Small businesses should embrace a multi-channeled approach to reach customers wherever they are shopping. However, before diving in, it’s important to make sure you are set up to deliver an excellent end-to-end customer experience, whatever channel your customer is using. Intuitive website navigation, an engaging user experience and detailed product information, shipping, returns and a secure and convenient payment solution all play an important role in creating a great customer experience online.
Brett Kelly, CEO, Kelly Partners
What should small businesses be wary of when trying to grow?
Before trying to grow a business the owners must be clear of why it exists and who it seeks to serve. This understanding should be turned into a uniquely attractive proposition (product or service) for a specific type of client. If your business cannot genuinely improve the situation of the client you seek to serve then you will be selling instead of serving – best to find something better to do. This is the biggest danger businesses face trying to grow something that there is little or no demand for – in a sense a business that is doing the above cannot help but grow and the owners job is to direct and steer that growth ensuring always that the promises of the business is delivered consistently.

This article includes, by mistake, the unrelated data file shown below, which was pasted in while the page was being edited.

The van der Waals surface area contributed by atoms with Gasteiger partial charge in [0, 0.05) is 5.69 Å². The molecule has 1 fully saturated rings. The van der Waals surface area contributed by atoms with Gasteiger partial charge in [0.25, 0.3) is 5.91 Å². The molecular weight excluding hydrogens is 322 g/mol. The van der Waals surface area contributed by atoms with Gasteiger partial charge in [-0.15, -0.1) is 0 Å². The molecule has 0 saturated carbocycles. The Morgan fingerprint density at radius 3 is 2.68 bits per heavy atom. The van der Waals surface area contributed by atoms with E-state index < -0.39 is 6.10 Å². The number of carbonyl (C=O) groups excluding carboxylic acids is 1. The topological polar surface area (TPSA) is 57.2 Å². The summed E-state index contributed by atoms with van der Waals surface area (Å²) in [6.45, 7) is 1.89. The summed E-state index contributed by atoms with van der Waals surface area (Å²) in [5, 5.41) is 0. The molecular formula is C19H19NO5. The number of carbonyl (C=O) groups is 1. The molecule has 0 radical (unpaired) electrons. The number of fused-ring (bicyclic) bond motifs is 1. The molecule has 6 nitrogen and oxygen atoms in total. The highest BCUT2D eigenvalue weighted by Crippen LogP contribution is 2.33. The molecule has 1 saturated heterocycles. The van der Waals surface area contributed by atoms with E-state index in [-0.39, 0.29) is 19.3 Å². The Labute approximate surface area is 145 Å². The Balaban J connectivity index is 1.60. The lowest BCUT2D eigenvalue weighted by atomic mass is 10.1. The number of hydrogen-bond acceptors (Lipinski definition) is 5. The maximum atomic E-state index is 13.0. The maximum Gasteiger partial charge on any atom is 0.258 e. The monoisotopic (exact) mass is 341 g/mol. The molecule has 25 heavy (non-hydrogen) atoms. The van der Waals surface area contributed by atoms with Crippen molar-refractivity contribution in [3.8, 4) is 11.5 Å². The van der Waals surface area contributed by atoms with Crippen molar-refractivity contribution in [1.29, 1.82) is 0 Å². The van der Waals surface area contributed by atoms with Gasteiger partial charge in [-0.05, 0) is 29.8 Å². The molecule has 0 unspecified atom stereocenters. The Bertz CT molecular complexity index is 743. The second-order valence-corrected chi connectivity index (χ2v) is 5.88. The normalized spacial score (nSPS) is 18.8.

How can they achieve sustainable growth?
The key to sustainable growth is two fold: great listening and overwhelming consistent disciplined action supported by excellent systems. Where the business is truly serving a need in a unique way desired by clients, growth tends to look after itself if the business can look after the growth.
What are the most common mistakes SMEs make in trying to grow their businesses and how can they avoid them?
· Lack of clarity around why they are in business, who their ideal client is and what their unique proposition is to that client
· Being unable to attract, retain and develop the talented team members required to continue to deliver the businesses promise
· A focus on growth instead of service – great service drives growth.
Here are some top tips from Suncorp Bank‘s manager of payment systems David Spence to help grow your business:
- Know your customers and what your competitive advantage is. From here you can plan your marketing activities and staff training.
- Deliver top-rate customer service. Service with a smile does not cost you anything and it keeps people coming back. Listen to your customers and provide them with what they need.
- Connect with associations and support groups that provide a voice and support to small business. These groups will know which government departments to speak with to seek financial guidance and assistance, as well as providing a plethora of networking and business improvement forums.
- Keep an open relationship with your bank and accountant. By seeking expert help you can plan, identify solutions to potential problems and improve the chances of your business surviving any rough financial periods.
- Offer clients a variety of payment methods including BPay, direct credit, credit cards and EFTPOS. By making bill payments simple, you’re more likely to keep customers coming back, and as an added bonus, you’ll help achieve better cashflow management for your business.